Umbilical hernia is a type of hernia in which content of the abdominal cavity protrudes through the umbilicus (belly button). The belly button is one of several weak spots on the front abdominal wall and it is easy for certain organs from the abdominal cavity to get pushed through it, forming a bulge on the front wall of the abdomen.
Who's at risk?
Even though umbilical hernia predominantly affects children (especially infants), it is also possible to occur among adults.
The very content of the hernia depends. It basically contains organs from the abdomen which are wrapped into a sac made of three layers. The first inner layer called is the peritoneum, the second layer comprises abdominal muscles and the third layer is the skin.
Umbilical Hernia Causes
Babies inside the uterus are fed through the umbilical cord. The umbilical cords connect the placenta with the baby's abdominal muscles and this opening after birth forms the umbilicus. In case the opening does not get covered adequately by muscles after birth, the area remains rather weak and any increase in abdominal pressure may push organs through the umbilicus. Small hernias may gradually close. Large hernias, on the other hand, do not close spontaneously and must be treated surgically.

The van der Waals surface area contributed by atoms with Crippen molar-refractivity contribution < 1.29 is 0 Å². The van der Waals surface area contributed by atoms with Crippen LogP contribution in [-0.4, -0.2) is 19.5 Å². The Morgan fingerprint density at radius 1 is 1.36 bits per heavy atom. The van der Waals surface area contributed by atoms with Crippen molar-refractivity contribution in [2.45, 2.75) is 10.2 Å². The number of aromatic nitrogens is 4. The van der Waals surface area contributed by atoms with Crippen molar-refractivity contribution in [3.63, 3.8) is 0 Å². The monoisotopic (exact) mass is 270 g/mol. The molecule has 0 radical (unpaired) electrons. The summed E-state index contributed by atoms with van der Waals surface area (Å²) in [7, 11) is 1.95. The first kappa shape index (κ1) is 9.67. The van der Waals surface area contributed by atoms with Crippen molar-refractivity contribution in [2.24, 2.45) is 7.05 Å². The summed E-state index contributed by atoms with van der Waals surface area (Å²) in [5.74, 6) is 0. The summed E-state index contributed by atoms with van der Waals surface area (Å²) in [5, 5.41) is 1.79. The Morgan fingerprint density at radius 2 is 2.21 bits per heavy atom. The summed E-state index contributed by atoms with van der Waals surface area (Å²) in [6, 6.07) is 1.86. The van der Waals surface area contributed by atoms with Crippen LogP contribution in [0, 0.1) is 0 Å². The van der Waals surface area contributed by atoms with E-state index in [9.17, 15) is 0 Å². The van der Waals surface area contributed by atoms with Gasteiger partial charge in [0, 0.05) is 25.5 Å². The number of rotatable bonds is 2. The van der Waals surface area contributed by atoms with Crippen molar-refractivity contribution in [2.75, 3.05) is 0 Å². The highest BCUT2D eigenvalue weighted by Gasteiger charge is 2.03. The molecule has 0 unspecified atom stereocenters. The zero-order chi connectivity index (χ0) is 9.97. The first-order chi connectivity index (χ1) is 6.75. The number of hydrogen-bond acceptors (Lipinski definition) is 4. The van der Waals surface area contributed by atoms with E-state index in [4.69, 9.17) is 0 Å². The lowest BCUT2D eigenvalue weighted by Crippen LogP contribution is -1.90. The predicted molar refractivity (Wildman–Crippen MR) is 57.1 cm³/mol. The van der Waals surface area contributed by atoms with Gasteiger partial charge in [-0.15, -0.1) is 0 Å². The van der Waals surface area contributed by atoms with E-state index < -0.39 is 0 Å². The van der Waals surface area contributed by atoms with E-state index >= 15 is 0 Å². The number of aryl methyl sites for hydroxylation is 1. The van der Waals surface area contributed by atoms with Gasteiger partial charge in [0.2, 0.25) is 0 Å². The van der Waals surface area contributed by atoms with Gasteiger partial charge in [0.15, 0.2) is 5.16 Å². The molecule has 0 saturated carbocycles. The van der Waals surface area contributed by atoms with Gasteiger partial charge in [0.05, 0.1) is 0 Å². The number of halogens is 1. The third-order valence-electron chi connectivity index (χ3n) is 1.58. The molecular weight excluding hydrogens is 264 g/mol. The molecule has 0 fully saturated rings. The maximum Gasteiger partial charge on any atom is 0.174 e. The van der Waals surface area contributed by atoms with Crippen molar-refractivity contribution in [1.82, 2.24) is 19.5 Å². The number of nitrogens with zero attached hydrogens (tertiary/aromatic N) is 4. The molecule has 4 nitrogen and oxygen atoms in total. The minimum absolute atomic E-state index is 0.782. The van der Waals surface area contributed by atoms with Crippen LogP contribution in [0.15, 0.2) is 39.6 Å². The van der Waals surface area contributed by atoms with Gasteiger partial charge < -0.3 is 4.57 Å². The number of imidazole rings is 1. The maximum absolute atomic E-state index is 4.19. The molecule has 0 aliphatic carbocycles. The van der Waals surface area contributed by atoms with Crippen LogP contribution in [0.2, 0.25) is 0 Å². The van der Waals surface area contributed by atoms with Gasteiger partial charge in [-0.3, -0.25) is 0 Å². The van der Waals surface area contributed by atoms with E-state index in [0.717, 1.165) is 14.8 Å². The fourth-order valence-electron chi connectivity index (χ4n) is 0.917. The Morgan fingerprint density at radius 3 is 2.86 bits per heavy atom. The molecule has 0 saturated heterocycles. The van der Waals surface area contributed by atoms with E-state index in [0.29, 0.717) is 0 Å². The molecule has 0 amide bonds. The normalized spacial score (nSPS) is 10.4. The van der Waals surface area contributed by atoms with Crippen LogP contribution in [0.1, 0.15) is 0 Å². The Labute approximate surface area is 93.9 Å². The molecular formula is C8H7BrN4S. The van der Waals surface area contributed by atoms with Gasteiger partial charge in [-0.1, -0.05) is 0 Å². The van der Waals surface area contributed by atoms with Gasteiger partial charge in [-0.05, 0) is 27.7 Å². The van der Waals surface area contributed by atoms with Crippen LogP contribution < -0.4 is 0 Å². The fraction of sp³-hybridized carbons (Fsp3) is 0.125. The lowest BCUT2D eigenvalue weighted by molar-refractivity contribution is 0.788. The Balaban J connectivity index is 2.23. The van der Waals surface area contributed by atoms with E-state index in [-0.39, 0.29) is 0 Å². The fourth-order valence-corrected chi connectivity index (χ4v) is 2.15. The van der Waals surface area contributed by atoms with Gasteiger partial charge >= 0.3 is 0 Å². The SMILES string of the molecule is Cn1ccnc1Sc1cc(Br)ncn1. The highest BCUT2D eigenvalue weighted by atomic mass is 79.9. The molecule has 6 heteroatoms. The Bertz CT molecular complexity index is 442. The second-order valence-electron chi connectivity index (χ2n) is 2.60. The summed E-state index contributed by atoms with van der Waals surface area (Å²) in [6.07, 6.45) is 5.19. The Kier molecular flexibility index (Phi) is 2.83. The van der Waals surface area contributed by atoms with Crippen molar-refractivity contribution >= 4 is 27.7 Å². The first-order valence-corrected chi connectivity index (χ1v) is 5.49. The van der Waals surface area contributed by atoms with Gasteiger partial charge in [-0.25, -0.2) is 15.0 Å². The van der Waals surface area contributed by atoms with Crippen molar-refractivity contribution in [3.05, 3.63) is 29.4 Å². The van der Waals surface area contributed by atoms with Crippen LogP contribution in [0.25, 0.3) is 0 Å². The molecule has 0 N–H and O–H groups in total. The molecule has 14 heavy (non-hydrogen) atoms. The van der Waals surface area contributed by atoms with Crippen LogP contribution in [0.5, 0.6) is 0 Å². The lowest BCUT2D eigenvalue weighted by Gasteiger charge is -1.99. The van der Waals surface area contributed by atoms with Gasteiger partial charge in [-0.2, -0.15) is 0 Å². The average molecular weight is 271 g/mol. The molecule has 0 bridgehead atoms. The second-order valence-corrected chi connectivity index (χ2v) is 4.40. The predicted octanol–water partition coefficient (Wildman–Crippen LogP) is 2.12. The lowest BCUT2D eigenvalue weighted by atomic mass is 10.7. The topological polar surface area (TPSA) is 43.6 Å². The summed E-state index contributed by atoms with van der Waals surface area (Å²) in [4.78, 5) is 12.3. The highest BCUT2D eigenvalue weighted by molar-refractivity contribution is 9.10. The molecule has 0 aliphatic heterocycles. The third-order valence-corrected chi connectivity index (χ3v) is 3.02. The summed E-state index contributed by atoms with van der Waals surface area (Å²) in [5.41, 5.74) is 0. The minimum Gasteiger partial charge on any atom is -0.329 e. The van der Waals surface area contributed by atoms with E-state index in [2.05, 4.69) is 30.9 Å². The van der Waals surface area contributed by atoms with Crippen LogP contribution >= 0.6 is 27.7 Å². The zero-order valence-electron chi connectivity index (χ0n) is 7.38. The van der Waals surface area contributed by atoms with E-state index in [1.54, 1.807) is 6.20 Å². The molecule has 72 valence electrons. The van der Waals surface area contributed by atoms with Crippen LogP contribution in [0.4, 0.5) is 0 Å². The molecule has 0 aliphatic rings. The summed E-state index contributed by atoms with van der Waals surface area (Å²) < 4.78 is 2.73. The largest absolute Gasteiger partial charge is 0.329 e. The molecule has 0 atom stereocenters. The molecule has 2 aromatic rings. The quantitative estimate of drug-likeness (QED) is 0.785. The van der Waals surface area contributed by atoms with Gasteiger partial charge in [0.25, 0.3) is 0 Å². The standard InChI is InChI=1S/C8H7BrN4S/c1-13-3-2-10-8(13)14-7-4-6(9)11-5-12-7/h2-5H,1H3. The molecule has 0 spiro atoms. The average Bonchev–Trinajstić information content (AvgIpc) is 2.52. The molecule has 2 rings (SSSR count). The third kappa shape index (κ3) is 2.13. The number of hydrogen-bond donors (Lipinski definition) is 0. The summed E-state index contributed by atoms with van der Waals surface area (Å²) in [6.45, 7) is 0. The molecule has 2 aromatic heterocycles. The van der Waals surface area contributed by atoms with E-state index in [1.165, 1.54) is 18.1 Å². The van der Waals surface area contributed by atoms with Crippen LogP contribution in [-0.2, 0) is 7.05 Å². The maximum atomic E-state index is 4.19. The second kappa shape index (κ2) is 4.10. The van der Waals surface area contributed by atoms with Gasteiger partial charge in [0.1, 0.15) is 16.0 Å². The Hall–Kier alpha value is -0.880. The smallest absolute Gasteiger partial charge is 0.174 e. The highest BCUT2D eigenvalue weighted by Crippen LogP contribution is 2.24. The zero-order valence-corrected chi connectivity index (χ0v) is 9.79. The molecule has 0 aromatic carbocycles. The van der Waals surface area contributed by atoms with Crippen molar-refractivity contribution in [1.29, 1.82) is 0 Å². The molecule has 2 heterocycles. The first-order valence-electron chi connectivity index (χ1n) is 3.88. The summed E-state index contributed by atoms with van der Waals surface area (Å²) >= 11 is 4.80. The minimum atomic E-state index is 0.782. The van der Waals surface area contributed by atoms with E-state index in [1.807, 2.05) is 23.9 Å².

In adults umbilical hernia develops as a result of increased abdominal pressure. Obesity, heavy weight lifting, tumor in the abdominal cavity, excess of fluid inside the peritoneum, multiple pregnancies and heavy load during delivery period are all contributing factors to formation of umbilical hernia.
Umbilical Hernia Clinical Characteristics
The condition is accompanied by different symptoms and signs. The most prominent sign is bulging and skin protrusion at the umbilicus (the navel region). The bulge ranges from 1 to 6 cm in diameter. It can be even bigger. Typically the bulging increases in size during activities like coughing, sneezing, lifting weight etc. The skin above the hernia is usually of different color comparing to the nearby healthy region (red, yellow or blue).
Umbilical Hernia Treatment
Surgery is the only efficient treatment for umbilical hernia. It is most commonly performed under general anesthesia. After making an incision in the front abdominal wall, the surgeon pushes the protruding tissues and organs into the abdominal cavity and ties the abdominal muscles closely with stitches. In case there is no chance for the abdominal muscles to be connected by sutures, doctors opt for a mesh. It holds the muscles together.
Left untreated umbilical hernia may eventually cause serious complications such as incarceration, strangulation etc.